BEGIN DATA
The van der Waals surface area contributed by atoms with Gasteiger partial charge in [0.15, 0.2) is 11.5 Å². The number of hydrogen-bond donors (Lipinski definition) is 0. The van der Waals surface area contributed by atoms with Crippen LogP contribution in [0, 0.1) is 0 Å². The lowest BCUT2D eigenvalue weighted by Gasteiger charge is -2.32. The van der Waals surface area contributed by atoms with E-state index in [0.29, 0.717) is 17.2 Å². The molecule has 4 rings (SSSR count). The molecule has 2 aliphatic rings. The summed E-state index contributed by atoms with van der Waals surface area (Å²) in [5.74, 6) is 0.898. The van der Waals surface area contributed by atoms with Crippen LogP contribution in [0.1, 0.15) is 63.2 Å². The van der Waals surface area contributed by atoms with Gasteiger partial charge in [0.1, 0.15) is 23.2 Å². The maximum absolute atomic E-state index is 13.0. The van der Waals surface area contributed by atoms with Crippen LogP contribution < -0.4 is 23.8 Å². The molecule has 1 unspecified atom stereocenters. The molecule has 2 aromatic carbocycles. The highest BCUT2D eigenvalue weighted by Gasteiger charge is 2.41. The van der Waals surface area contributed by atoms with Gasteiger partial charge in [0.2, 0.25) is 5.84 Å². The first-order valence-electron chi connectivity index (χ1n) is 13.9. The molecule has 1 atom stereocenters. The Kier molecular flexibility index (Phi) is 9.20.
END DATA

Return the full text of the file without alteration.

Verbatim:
The van der Waals surface area contributed by atoms with Gasteiger partial charge in [0.15, 0.2) is 11.5 Å². The number of hydrogen-bond donors (Lipinski definition) is 0. The van der Waals surface area contributed by atoms with Crippen LogP contribution in [0, 0.1) is 0 Å². The lowest BCUT2D eigenvalue weighted by Gasteiger charge is -2.32. The van der Waals surface area contributed by atoms with E-state index in [0.29, 0.717) is 17.2 Å². The molecule has 4 rings (SSSR count). The molecule has 2 aliphatic rings. The summed E-state index contributed by atoms with van der Waals surface area (Å²) in [5.74, 6) is 0.898. The van der Waals surface area contributed by atoms with Crippen LogP contribution in [0.1, 0.15) is 63.2 Å². The van der Waals surface area contributed by atoms with Gasteiger partial charge in [0.1, 0.15) is 23.2 Å². The maximum absolute atomic E-state index is 13.0. The van der Waals surface area contributed by atoms with Crippen LogP contribution < -0.4 is 23.8 Å². The molecule has 1 unspecified atom stereocenters. The molecule has 2 aromatic carbocycles. The highest BCUT2D eigenvalue weighted by Gasteiger charge is 2.41. The van der Waals surface area contributed by atoms with Gasteiger partial charge in [0.2, 0.25) is 5.84 Å². The first-order valence-electron chi connectivity index (χ1n) is 13.9. The molecule has 1 atom stereocenters. The Kier molecular flexibility index (Phi) is 9.20.